“What time is it?” It’s the question we have all asked but have we ever paused to consider what we mean by it? Of course we know what we mean by it, don’t we? The average person just wants to know what the clock says but the answer to the very profound question of the nature of time is something we simply assume. We take it for granted that it exists, it happens to us, it’s inescapable and it moves inexorably forward. Since we perceive time as a basic reality that is fundamental to even our most mundane experiences, it seems almost ridiculous to pause long enough to reflect on what it actually is, while life steams relentlessly forward. We see it as a lived reality not a subject of reflection. Time is like a wrist watch, it always goes with us, we want to know what it says but never bother to find out what makes it tick. Continue reading “Story Time”
Around the turn of the New Year Lesslie Newbigin’s name came up a lot on this blog and even more so in my reflections. The first time I heard of him came from a staple name on this site, N.T. Wright. He came up in a section of a talk which I think was about the impact of the gospel on the world. Anyway he featured in other talks of Wright’s sufficiently enough to put him on my radar. As I started learning more about him I recognised this English missionary had made great important contributions to both the church and the academy. One of the things I first noticed is his similarity in thought to N.T. Wright, especially when it comes to the power of story and the gospel being a this worldly affair. I was glad to discover in an excerpt of an interview that Wright gave that this was no mere coincidence. Continue reading “History and the Mission of God”
Towards the tail end of the year I had a series of highly stimulating conversations with a friend of mine. They covered a lot of ground but they all revolved around the question of whether Jesus is the prophesied messiah of the scriptures. Continue reading “The Challenge of Interpretation”
I do not often use the word “powerful” to describe something but in the case of the following presentation I think the epithet is well deserved. Continue reading “Integrating Work and Theology”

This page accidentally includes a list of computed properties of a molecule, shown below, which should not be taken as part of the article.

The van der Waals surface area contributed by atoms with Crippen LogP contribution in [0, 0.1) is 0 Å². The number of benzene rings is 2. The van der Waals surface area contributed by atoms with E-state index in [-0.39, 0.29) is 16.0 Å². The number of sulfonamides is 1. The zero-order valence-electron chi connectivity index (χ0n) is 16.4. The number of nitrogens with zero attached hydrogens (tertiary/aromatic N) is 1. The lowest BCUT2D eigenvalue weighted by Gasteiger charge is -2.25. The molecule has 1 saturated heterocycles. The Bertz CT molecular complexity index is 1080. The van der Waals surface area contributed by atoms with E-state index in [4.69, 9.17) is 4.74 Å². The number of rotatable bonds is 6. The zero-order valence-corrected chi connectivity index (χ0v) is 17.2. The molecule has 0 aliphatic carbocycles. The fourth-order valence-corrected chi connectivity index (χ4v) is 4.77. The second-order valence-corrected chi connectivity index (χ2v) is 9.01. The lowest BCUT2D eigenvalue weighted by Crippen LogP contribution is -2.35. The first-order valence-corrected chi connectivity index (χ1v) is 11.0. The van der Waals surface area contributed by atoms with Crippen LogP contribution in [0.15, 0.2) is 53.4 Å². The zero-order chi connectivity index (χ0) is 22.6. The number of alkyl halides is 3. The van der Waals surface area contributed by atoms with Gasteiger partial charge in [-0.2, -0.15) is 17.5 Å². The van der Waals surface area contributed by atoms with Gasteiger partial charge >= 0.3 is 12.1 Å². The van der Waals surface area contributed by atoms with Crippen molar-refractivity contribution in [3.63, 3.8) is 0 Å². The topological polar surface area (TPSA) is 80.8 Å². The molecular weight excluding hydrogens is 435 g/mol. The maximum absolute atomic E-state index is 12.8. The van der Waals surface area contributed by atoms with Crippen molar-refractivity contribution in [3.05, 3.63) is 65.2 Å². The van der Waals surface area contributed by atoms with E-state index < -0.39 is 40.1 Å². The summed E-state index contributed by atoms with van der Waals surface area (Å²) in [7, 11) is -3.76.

The Bible is described as quite a few things. One of the most popular descriptions, which I personally despise the most, is that the Bible is a manual. (I did an entire post on why I hate that so much.) One of the most interesting comparisons I have ever come across is that the Bible is like the HBO hit show Game of Thrones (GoT.) I read it no less in a popular Christian magazine. What makes the comparison very interesting to say the least, is that the work of George R.R. Martin is very far from being family friendly. Apart from the cool factor for Christians in communicating their views to use pop culture references I believe it is hinting at something very important. Continue reading “Scripture in the Real World”
From my first post in this series exploring law in the Bible, I have stressed the complexity of the topic and therefore the need to develop a more sophisticated understanding of what it is, how it works, and most importantly, what God expects of us. I observed four types of law in scripture. Moral law, legal code, covenant and narrative. In this post I will further refine these categories, elaborate on them and show how they fit together in scripture.
The Book of Genesis, there is a reason why it is the first book of the Bible. The English title is from the Greek transliteration of the Hebrew title Berešit, which means beginning, the same word is used in the first line of the book. As the name implies it is a book of origins, an account of how things began. What sort of beginning is it talking about, how does it fit in with the rest of scripture, and what relevance does it have for today? Continue reading “The Origin Story of a People”